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Wednesday, January 4, 2012


2011 seemed to be a GOOD year for BAD business decisions.  It also seemed to be a GOOD year for the consumer to yell "I'm mad as hell and not going to take it anymore".  Several companies (all household names) attempted to increase their revenue by increase our fees but consumers stopped them in their tracks. Think Bank of America, Netflix and  Verizon.

Bank of America was first when they tried to impose a $5 monthly fee to use their debit card for purchases. This was in addition to fees for using the same card at ATM machines. Those fees quietly crept up and perhaps BOA thought since consumers did not create an uproar over that, this new fee may be received the same way. But such was not the case. Announcement of the fee created a consumer uproar and competing banks, Wells Fargo, JPMorgan Chase and Sun Trust (all of whom had the same plan) decided the fee was a "no go" leaving BOA as the last man standing. Why did they change their minds? Although they never disclosed how many customers bailed at the announcement, "sources" indicated that account closures were "higher than usual" and smaller institutions said acquisition rates increased significantly during the days following the announcement of the fee.

Netflix had their own announcement and what a trifecta it was! They increased their fees, capped streams per household and lost the Starz contract. Their plan to split-up the company and have members need to access two websites was short-lived and Qwikster was "quickly" abandoned. Add the power outage plague Netflix experienced and well, movies and tv shows weren't the only thing streaming. Giving customers less and charging more (60% increase) does not seem to be a very sustainable business model. Just ask Redbox who saw a huge increase in sales when 800,000 Netflix customers "streamed" out the door.

Verizon had similar ideas when it announced it would begin charging a $2 fee for customers to make a one-time credit or debit card payment on the phone or online. This "convenience fee" (more on that later) was to be implemented on January 15, 2012 but once again customers said NO NO NO. Protesting customers used social media and online campaigns to make their voices heard so loudly one can only ask "can you hear me now" and clearly Verizon did.  With pressure mounting Verizon realized their new fee was a public- relations disaster and a bad marketing move. The company smartly dropped the fee Friday, citing "customer feedback."

Hire this woman: The campaign against Verizon was led by Molly Katchpole, of Washington, who can now add two successful campaigns against big business to her resume. Katchpole also led the protest that forced Bank of America to abandon their ill-thought out $5-per-month fee for debit-card use after she obtained 300,000 signatures on a petition.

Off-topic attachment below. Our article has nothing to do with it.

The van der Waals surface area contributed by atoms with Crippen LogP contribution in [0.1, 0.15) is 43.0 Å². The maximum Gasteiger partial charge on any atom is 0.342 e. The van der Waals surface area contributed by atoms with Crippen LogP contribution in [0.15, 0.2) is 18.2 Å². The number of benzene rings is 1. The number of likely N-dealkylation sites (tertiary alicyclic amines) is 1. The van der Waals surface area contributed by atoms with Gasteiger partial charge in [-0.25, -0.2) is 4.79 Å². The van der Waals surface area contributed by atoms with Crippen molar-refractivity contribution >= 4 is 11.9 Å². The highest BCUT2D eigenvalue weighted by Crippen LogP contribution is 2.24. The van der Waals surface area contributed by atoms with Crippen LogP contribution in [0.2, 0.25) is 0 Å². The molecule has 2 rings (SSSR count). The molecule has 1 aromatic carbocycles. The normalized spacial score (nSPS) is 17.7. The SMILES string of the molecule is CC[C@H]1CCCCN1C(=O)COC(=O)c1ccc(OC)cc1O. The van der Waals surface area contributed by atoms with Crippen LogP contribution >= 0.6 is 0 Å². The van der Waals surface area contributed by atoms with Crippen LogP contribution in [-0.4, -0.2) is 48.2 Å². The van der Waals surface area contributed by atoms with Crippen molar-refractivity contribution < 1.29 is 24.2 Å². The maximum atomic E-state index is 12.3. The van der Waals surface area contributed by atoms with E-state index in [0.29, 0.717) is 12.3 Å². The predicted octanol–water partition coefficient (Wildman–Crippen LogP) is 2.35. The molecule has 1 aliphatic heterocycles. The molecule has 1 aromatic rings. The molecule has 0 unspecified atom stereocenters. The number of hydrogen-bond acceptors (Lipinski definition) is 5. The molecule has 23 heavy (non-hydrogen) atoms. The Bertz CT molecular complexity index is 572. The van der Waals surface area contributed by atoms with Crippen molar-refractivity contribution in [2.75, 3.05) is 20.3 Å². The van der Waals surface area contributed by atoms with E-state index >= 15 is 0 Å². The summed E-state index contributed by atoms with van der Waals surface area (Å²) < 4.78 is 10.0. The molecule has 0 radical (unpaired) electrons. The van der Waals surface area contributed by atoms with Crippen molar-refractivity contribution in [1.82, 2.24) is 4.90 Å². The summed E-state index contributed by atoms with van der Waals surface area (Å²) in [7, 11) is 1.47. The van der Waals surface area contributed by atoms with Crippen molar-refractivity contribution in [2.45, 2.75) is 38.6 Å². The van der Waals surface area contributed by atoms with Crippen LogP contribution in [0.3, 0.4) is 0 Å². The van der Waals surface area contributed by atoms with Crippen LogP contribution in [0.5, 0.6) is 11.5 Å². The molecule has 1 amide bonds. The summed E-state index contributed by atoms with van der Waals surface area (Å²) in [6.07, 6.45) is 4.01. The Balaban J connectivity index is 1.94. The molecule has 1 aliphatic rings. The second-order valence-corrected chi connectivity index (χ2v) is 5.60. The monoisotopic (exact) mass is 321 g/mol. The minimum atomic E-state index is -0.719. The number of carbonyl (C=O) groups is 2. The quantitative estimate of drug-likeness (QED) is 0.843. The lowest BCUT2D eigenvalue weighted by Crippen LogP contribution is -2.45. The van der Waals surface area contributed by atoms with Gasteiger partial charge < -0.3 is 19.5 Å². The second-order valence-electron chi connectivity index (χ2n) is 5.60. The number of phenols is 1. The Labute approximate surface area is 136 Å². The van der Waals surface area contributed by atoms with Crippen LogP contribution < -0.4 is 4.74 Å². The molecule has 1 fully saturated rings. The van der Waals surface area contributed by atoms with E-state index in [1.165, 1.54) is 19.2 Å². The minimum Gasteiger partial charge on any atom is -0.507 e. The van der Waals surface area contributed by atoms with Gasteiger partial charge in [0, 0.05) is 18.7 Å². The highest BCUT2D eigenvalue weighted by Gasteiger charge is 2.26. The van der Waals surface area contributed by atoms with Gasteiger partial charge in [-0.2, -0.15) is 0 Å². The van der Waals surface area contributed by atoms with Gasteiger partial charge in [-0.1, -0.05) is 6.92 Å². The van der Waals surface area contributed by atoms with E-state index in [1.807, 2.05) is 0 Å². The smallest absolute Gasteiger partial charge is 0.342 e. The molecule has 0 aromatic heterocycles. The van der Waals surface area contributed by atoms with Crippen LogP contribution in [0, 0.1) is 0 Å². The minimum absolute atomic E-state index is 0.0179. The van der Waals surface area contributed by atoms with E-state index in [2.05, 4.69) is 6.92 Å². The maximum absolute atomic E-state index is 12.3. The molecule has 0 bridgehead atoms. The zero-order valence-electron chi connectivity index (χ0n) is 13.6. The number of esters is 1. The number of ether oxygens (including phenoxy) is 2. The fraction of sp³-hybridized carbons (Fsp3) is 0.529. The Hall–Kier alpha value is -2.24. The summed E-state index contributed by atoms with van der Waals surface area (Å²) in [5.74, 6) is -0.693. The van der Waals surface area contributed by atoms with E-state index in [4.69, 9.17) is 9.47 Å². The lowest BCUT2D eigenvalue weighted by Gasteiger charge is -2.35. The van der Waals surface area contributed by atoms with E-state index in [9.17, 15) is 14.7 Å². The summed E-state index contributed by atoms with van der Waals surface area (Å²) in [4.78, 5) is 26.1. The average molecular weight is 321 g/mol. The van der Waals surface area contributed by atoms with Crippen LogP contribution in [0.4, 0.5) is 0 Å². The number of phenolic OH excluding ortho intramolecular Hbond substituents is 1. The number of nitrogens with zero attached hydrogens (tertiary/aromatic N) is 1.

*Convenience - [kuhn-veen-yuhns]  noun    1. anything that saves or simplifies work, adds to one's ease or comfort, etc., as an appliance, utensil, or the like.    2. Allows business to get their payment faster and with less human interaction and expense.

Speaking of fees, I decided this year I am going to save every credit card solicitation I receive in the mail just to see how many I actually get. I am pretty sure I get about five a week or at least it feels like that many. 
You ever wonder how much money it costs to write the text, buy mailing lists, lay it out, have it printed, stuffed and mailed? Well I have been wondering too. And then I wonder how much of the fees and interest and annual fees that I pay subsidize these excessive mailings. One would think that after years of sending me these applications which I simply shred, they would figure out their ROI (return on investment), at least when it comes to me, is negative. If I had an employee who called one lead five times a week for years with no sale - that employee would be long gone. What do credit card companies know that I don't? "Hello, this is Peggy".
 My one resolution for the new year is to try and reduce how much I spend on nonessential things like eating out. I'll let you know how I am doing by updating the amount each month. Sometimes dinner was my treat but here we are so far!

2011 = $1,865
2012 = $30

Oh and tax season has officially started!

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The correct answer to last month's polling question - "What do people most often do with a fruitcake they receive" is re-gift it! Congratulations to JG from Nicholasville who got the correct answer.

Disclaimer: Tax advice contained herein was not written to be used and cannot be used to avoid payment of taxes or to avoid penalties that may be imposed under the Internal Revenue Code or applicable state or local tax law provisions. All information provided is for illustrative purposes only. You should contact an accountant, tax preparer or tax attorney for advice or information specific to your situation. This information is not to be used as a directive.

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